Vienna Agreement Establishing an International Classification of the F…

The Vienna Agreement Establishing an International Classification of the Figurative Elements of Marks was adopted on June 12, 1973 by a Diplomatic Conference held in Vienna. The Agreement entered into force on August 9, 1985. The Agreement is directly aligned with the Nice Agreement concerning the International Classification of Goods in addition as sets for the Purposes of the Registration of Marks, of June 15, 1957. The Vienna Agreement has established under the Paris Convention for the Protection of Industrial character. A huge number of trademarks and service marks keep up such figurative elements and the Classification makes it possible to classify marks composed of elements that are alike or similar.

The International Classification is defined in the Agreement as a list of categories, divisions in addition as sections in which the figurative elements of marks are classified. The authentic copy in English and French of the International Classification is at present deposited with the Director General of WIPO. German and Spanish versions have been drawn up by the International Bureau. The Union States may exercise the worldwide Classification either as a chief or as a subsidiary system. They are free to consider the International Classification as the only classification to be used or to use it at the same time as a national classification.

The responsible Offices of the Union countries are required by the Agreement to comprise in the official documents and publications relating to registrations and renewals of marks the numbers of the categories, divisions and sections in which the figurative elements of those marks have been placed. This obligation is not retroactive to the extent that the Offices of the countries party to the Agreement are not required to categorize figurative marks registered prior to entry into force of the Agreement for their territory.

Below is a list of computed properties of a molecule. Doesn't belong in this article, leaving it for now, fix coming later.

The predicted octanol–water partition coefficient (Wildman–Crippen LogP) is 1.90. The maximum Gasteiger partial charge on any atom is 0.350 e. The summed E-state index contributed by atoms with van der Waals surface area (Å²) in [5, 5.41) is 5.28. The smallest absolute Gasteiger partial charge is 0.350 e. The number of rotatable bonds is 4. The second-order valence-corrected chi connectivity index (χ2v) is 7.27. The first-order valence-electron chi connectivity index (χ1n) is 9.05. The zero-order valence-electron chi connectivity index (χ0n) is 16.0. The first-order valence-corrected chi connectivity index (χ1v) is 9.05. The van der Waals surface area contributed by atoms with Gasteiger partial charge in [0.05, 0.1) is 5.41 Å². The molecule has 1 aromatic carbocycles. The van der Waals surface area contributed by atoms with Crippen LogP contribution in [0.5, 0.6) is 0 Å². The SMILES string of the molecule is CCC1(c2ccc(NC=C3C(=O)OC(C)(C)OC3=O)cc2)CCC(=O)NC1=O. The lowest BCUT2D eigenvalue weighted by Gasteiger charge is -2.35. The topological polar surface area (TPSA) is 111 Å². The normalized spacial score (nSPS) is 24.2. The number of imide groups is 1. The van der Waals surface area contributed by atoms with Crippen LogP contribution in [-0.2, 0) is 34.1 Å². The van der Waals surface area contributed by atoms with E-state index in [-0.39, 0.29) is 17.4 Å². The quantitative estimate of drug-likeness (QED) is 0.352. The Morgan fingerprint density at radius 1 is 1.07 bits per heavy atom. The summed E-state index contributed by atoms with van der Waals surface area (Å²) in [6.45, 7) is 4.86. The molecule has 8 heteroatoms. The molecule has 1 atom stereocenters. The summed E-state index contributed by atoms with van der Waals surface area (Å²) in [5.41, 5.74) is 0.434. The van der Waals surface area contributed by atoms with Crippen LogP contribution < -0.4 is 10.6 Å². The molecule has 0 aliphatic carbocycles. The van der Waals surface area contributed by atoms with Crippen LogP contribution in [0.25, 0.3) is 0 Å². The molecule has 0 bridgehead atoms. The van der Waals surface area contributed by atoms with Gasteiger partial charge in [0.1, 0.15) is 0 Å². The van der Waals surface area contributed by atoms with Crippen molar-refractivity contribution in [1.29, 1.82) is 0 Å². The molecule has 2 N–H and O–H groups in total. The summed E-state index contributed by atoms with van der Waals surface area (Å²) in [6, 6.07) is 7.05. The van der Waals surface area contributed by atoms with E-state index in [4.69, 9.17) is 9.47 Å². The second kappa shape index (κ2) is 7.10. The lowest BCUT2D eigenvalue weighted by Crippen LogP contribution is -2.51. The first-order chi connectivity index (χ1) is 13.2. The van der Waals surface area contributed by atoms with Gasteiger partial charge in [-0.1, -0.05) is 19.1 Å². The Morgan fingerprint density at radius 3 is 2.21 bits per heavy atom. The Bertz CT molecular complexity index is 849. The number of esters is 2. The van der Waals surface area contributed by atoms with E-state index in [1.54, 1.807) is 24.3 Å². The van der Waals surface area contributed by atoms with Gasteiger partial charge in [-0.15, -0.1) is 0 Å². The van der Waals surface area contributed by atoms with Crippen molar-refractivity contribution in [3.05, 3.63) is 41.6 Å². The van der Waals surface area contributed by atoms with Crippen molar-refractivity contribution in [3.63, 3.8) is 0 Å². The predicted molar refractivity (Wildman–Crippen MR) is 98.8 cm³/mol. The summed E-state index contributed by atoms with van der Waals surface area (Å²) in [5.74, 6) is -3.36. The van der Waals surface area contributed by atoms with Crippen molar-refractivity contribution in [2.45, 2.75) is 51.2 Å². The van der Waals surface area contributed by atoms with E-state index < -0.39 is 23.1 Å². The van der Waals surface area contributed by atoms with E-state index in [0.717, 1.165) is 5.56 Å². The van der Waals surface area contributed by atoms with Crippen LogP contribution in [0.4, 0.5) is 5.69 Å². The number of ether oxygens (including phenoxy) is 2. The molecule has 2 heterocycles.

The Agreement permits the member countries to save the possibility of not applying the International Classification as far as the finest subdivisions are concerned. This provision is of significance mainly for those Offices that only register a small number of marks. The International Classification contains not only the sections required to place all figurative elements. It also contains auxiliary sections intended for figurative elements that are before covered by main sections. Parties to the Agreement are required to affect the global Classification as it stands. They may not change the content or number of categories, divisions or sections, group together varying sections to form a single one or create new sections.

It is not possible to directly place obligations on intergovernmental organizations. If a country party to the Agreement entrusts the registration of marks to an intergovernmental authority, it have to take all probable measures to guarantee that such authority uses the International Classification in accordance with the Agreement.

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